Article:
What would you do if Trump defender and Oscar-winning actor Jon Voight called you, mistakenly believing you were Treasury Secretary Steve Mnuchin, and shared his ideas to help President Trump win re-election? Would you let him talk or inform him he had the wrong number? How would you react if Rudy Giuliani suddenly texted you, claiming he was being held hostage on an airplane by Robert Mueller, who wouldn't release him until he ratted out Trump? Would you laugh it off or write about it?
This article first appeared on Salon.
These are just a small fraction of the experiences that Daily Beast reporters Asawin "Swin" Suebsaeng and Lachlan Markay lay out in their new book about covering Trump World, "Sinking in the Swamp: How Trump's Minions and Misfits Poisoned Washington." Suebsaeng and I spoke about the book recently on "Salon Talks."
"Sinking in the Swamp" is a no-holds-barred look at the reporters' first-hand experiences of covering all things Trump. As Suebsaeng details, Trump's Washington hotel is "swamp central," where administration officials and their dubious allies flock to show their loyalty, while in essence paying tribute to their leader by spending lavishly at the hotel he owns.
Suebsaeng and Markay also detail their hilarious interactions with Trump's best-known defenders in the media — some of whom I've had run-ins with as well — from Sebastian "Dragon of Budapest" Gorka to Dan "Own the Libs" Bongino. They also reveal who the two biggest liars in TrumpWorld are — and that's a stiff competition.
Despite this buffet of hucksters, liars and all around ethics-free sleazebags, Suebsaeng makes that the most dangerous person of all is the swamp's proprietor, Donald J. Trump. And if he wins again in November, no one can predict how deep, dark and dangerous that swamp will become. Watch my "Salon Talks" with Asawin Suebsaeng here, or read a transcript of our conversation below, lightly edited for length and clarity.
The title of your book is "Sinking in the Swamp," but I know you wanted something else. Tell us about that.
We'd originally pitched the title, "Another S**tstorm in F**ktown: The Donald J. Trump Odyssey." We, or at the very least I, earnestly wanted that to be the title of the book. In my point of view, it is an appropriate title for a book about the current political era. Now, everybody involved in the decision-making process actually had a sway over this—book agents or people working for the publisher 100 percent vetoed that title. The compromise was that "Another S**tstorm in F**ktown" is the title of the first chapter of the book. You can't get everything in life, but there's compromises to be had.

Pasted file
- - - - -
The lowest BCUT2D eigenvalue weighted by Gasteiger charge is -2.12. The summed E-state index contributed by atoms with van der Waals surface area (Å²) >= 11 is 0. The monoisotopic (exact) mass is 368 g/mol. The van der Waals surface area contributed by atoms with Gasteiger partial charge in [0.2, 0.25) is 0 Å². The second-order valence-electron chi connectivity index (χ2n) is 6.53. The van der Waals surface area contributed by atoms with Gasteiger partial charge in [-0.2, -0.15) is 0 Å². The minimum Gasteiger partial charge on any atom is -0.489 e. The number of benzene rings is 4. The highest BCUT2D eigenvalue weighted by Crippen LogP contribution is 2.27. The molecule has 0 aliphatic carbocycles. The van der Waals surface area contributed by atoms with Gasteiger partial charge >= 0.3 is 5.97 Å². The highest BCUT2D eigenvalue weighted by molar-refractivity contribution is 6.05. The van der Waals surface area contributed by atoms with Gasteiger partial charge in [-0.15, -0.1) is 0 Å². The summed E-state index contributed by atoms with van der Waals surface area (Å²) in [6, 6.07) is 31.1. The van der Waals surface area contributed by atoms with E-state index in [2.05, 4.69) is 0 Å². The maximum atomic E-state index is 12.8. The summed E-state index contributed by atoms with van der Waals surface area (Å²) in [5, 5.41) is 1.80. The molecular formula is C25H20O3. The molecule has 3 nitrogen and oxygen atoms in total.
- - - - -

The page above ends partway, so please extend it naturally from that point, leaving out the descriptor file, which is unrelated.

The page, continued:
I want to get your sense of what "the swamp" is exactly, because what I thought Trump meant by the swamp is clearly not the same as what you mean — unless he was being sarcastic when he said he was going to drain it. So when you say "Trump's swamp," what do you mean by that?
When we talk about the swam, it fits a little bit with Trump and his apparatchiks' messaging about "draining the swamp." He has been saying for years that he and his administration are draining the swamp and that his supporters should be very proud of him for that. What he means by that is sort of attacking the legalized and normalized form of corruption that the political class in Washington, D.C., and elsewhere has allowed to fester in this country for years, if not decades or centuries.
Now, it may shock your viewers to hear me say this, but it's just another lie. It's another lie that Trump tells the media and tells his supporters, because there is no swamp-draining whatsoever. All of that legalized form of corruption in Washington and influence-peddling and people with well-connected families and well-connected social networks, they're still getting the exact same jobs. When he says he's getting rid of that and draining that, that's just a complete lie. It's bullshit.
The second category is this more in-your-face Trumpian, almost reality-TV form of corruption. Obviously, the pre-eminent example of that that we've seen in recent years was the Trump-Ukraine scandal.
Speaking of Donald Trump's in-your-face corruption, last week he granted clemency to Paul Pogue, a Republican donor who gave $85,000 to the Trump Victory fund and $150,000 the Republican National Committee in the last year. Trump is literally selling clemency to people, yet his base just cheers at the rallies. To them, Trump's promise to clean the swamp means nothing. Or are they in this for other reasons?
Well, obviously there are so many reasons, in terms of cultural grievance and concrete policy, that Trump's base of supporters will never abandoned him. But when it comes to the drain-the-swamp rhetoric, which is just a complete and total lie, it doesn't really matter. It's a catchphrase at this point for them. As you pointed out, when it comes to any rational or objective definition of the Washington swamp, granting favors for donors or close buddies and sort of maintaining a clique where the rules simply don't apply — by any reasonable, objective standard, Donald Trump is the poster boy for that.